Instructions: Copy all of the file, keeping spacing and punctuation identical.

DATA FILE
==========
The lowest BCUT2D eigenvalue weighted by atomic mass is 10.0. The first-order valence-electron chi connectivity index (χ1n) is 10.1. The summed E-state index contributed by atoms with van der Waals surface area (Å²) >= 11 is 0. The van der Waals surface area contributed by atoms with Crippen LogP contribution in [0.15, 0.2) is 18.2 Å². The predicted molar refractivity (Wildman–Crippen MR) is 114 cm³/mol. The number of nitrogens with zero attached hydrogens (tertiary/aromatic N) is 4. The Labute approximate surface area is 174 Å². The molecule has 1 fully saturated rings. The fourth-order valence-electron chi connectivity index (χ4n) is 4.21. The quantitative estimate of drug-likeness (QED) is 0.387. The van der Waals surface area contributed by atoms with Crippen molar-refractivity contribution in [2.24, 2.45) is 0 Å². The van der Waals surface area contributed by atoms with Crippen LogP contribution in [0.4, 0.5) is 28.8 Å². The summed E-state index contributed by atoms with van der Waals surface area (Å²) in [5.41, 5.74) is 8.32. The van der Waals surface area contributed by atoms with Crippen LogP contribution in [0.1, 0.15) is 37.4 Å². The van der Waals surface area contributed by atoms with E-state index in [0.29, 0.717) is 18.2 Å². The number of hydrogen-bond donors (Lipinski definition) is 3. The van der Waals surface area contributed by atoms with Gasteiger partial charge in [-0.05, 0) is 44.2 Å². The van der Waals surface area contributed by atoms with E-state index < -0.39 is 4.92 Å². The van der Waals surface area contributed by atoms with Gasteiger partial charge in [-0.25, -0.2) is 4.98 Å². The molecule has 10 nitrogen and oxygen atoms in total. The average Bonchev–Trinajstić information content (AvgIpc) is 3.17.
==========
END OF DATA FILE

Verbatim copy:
The lowest BCUT2D eigenvalue weighted by atomic mass is 10.0. The first-order valence-electron chi connectivity index (χ1n) is 10.1. The summed E-state index contributed by atoms with van der Waals surface area (Å²) >= 11 is 0. The van der Waals surface area contributed by atoms with Crippen LogP contribution in [0.15, 0.2) is 18.2 Å². The predicted molar refractivity (Wildman–Crippen MR) is 114 cm³/mol. The number of nitrogens with zero attached hydrogens (tertiary/aromatic N) is 4. The Labute approximate surface area is 174 Å². The molecule has 1 fully saturated rings. The fourth-order valence-electron chi connectivity index (χ4n) is 4.21. The quantitative estimate of drug-likeness (QED) is 0.387. The van der Waals surface area contributed by atoms with Crippen molar-refractivity contribution in [2.24, 2.45) is 0 Å². The van der Waals surface area contributed by atoms with Crippen LogP contribution in [0.4, 0.5) is 28.8 Å². The summed E-state index contributed by atoms with van der Waals surface area (Å²) in [5.41, 5.74) is 8.32. The van der Waals surface area contributed by atoms with Crippen LogP contribution in [0.1, 0.15) is 37.4 Å². The van der Waals surface area contributed by atoms with E-state index in [0.29, 0.717) is 18.2 Å². The number of hydrogen-bond donors (Lipinski definition) is 3. The van der Waals surface area contributed by atoms with Gasteiger partial charge in [-0.05, 0) is 44.2 Å². The van der Waals surface area contributed by atoms with E-state index < -0.39 is 4.92 Å². The van der Waals surface area contributed by atoms with Gasteiger partial charge in [-0.25, -0.2) is 4.98 Å². The molecule has 10 nitrogen and oxygen atoms in total. The average Bonchev–Trinajstić information content (AvgIpc) is 3.17.